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National Election Model with 95% Accuracy Predicts Biden’s Reelection Thanks to Wins in NC, Other Swing States

Source: The News & Observer

One of the top storylines in every presidential election since President Barack Obama’s victory in 2008 has been, “Will North Carolina go blue again this time?” The answer has been “No” every time, but this year could be different – at least according to a recent national model forecast.

Moody’s Analytics election model has predicted President Joe Biden will win reelection “by a thin margin with average voter turnout,” thanks to victories in swing states, including North Carolina.

Swing state polling so far has yet to paint a pretty picture for Biden’s reelection chances, but the Moody’s Analytics model is different. According to The News & Observer, the Moody’s model uses economic data to predict election results because, historically, the economy is one of the strongest predictors of presidential elections. The economy, whether good or bad, is always one of the issues that voters have top of mind when they fill out their ballot and it factors heavily into how people vote.

Moody’s model has perfectly predicted the winner of every presidential election since President Harry Truman’s victory in 1948, except for 2020, which is considered an outlier due to the COVID-19 pandemic. That means Moody’s has been right in 18 out of the last 19 elections (95% accuracy).

So, why does this highly accurate election model disagree with what we see in swing state voter polls, and specifically in North Carolina? Justin Begley, a Moody’s economist and co-author of the report, explained to The N&O that there are three major factors.

According to Begley, the first factor is that Donald Trump only won North Carolina in 2020 by a 1.34% margin, which was less than 75,000 votes. North Carolina was Trump’s narrowest victory and was the only state he won in which he received less than 50% of the vote. Those close margins are why the Biden campaign has made North Carolina one of their top priorities in 2024.

The second factor is that North Carolina’s electorate is changing quickly. The state has seen especially strong population growth since 2020, including among immigrants and people who have relocated to the Tar Heel State.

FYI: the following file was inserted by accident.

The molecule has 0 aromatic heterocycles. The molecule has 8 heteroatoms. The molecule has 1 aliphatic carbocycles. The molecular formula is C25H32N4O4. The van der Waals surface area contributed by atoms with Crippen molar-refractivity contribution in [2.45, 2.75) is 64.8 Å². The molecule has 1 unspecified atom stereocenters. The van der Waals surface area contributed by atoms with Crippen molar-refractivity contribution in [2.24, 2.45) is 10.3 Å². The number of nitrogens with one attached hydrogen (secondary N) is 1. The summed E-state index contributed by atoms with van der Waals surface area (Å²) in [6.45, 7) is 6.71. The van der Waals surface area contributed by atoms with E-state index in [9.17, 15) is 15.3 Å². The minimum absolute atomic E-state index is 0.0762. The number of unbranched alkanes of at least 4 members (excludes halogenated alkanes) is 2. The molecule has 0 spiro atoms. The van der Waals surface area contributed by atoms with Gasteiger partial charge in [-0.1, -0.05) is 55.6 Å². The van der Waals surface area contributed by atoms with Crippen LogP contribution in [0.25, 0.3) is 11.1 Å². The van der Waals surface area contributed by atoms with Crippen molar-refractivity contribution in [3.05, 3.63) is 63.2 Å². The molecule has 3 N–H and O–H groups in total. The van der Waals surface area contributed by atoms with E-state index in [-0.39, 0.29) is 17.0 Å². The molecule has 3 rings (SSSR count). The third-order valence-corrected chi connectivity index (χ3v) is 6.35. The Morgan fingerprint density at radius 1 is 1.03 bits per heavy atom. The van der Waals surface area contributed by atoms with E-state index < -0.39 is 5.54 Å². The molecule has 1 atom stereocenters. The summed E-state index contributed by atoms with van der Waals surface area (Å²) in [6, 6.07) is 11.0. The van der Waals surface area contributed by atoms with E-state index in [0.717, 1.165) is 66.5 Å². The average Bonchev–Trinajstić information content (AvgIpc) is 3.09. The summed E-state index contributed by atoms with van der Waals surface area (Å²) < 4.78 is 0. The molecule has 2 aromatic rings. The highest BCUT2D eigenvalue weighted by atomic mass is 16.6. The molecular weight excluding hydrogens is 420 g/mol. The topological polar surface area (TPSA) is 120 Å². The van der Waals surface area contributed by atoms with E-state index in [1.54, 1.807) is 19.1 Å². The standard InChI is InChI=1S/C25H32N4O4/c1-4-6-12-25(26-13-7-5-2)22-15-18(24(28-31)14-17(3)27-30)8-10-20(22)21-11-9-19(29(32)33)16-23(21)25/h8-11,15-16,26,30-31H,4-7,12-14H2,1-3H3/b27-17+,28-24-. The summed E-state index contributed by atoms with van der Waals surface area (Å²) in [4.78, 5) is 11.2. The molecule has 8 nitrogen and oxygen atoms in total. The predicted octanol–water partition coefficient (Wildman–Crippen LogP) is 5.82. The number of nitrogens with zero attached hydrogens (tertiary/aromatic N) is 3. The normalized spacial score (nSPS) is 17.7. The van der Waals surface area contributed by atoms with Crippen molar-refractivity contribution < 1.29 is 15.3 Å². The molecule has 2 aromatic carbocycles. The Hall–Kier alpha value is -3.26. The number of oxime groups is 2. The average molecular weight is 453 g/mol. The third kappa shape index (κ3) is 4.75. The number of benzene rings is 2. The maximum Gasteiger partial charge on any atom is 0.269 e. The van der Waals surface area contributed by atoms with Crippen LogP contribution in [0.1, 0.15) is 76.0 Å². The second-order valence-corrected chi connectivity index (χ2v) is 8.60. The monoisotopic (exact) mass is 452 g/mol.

But, as Begley points out, some red parts of the state are also growing quickly. That said, North Carolina has seen large numbers of residents coming from blue states, which could end up working in Democrats’ favor.

“That carries the potential to make North Carolina at the very least look a little bit more purple, and in 2024, our baseline would be that it actually makes North Carolina blue for this upcoming election,” Begley told The N&O.

The third major factor is North Carolina’s economy. The state’s economy has been strong and the projected income growth of residents is above the national average, Begley said. A strong economy and more money in voters’ bank accounts tend to create momentum for incumbent presidents, which could give Biden bigger numbers in November.

One thing to note is that Moody’s model predicts a 0.3% margin of victory for Biden in North Carolina. Even a small change in variables accounted for in the model could change the outcome from a slim win to a slim loss.

That means a slight change in voter turnout, third-party vote share, and even gas prices could tip the scales in North Carolina.

While this model should provide some reassurance for Democrats, it’s still early and many things can – and will – change between now and Nov. 5. The result of the election won’t change North Carolina’s status as a swing state, but it could be another chance for Democrats to take advantage of momentum, which they failed to do after 2008.


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